Finding a new secret hunting spot on public ground isn’t easy. This hunt started in June as my good friend Paul Klassen and I decided to find a new spot to hunt deer. We researched deer densities and talked to Fish and Game Officers to narrow down some areas that held promise. We also used Google earth to look at some terrain that had few roads and fewer ATV trails. I called the forest service and learned that the one main road into the area had been closed to motor vehicle traffic. With this information, we had found the area, and a scouting trip later we knew we had chosen wisely.
Backpacking into the high country takes planning and logistics as well as the physical and mental discipline to put forth the effort needed. We decided to wait and hunt the last few days of the season hoping to see some bigger deer getting into the pre-rut.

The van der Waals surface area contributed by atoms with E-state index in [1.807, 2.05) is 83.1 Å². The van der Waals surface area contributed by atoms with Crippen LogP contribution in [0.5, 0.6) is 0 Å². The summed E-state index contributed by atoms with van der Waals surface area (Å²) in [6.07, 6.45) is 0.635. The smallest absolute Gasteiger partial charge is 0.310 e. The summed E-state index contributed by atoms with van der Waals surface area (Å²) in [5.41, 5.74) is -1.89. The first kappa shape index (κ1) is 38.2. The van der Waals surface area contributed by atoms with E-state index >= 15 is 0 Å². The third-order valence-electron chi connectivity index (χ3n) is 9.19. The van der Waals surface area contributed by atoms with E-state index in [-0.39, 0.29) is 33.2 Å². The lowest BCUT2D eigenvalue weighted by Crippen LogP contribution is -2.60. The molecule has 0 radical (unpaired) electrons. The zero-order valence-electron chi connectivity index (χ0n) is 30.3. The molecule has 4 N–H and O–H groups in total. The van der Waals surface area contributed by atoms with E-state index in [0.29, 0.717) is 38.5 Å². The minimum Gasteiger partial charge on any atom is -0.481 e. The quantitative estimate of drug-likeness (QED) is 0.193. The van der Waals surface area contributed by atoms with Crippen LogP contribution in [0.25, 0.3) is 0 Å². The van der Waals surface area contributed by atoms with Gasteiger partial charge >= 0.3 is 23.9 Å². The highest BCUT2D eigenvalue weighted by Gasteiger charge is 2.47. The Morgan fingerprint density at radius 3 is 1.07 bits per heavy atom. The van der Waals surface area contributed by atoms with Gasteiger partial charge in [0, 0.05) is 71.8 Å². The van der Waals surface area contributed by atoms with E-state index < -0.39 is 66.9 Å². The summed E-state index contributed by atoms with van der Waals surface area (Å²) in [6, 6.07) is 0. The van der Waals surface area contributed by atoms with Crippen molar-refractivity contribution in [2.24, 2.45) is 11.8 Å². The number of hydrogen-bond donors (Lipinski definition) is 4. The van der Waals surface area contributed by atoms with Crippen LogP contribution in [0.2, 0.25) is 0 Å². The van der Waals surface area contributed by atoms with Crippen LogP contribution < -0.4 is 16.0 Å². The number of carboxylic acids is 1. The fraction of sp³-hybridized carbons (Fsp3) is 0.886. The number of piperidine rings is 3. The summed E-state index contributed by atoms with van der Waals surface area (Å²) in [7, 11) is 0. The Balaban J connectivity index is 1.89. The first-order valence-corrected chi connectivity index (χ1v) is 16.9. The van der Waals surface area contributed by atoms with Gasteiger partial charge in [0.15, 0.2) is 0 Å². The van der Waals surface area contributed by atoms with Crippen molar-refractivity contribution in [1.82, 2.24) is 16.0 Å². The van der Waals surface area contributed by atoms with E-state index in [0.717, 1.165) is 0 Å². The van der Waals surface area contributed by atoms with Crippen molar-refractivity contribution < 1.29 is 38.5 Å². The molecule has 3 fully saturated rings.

In late October we parked at the trail head, dawned our 60 lb. packs and headed into the high country. We packed in 3.5 miles to our base camp and as we suspected, left most of the other hunters behind.
During the next 2 days we covered 19 miles on the trails into and out of some amazing deer country. We glassed large basins and aspen covered slopes and saw over 100 deer. The peace that comes to you sitting on a hillside glassing such beautiful country renews a hunter’s soul each year.
The second morning we headed into some new country and saw plenty of deer on almost every hillside and ravine. Several tempting smaller bucks found their way into our spotting scopes and we encouraged each other to hold out. Not that we were trophy hunting, but neither of us wanted to pack a small buck that far out.
At one o’clock I had been sitting on a hillside glassing for about an hour and finally saw my buck on a distant ridge 940 yards away working some does in the timber. One good look and I knew he was worth the effort.
I set off to get closer and climbed another ridge that was between the buck and my position. This is steep country and an hour later I gained the ridge I wanted and settled in to relocate the buck.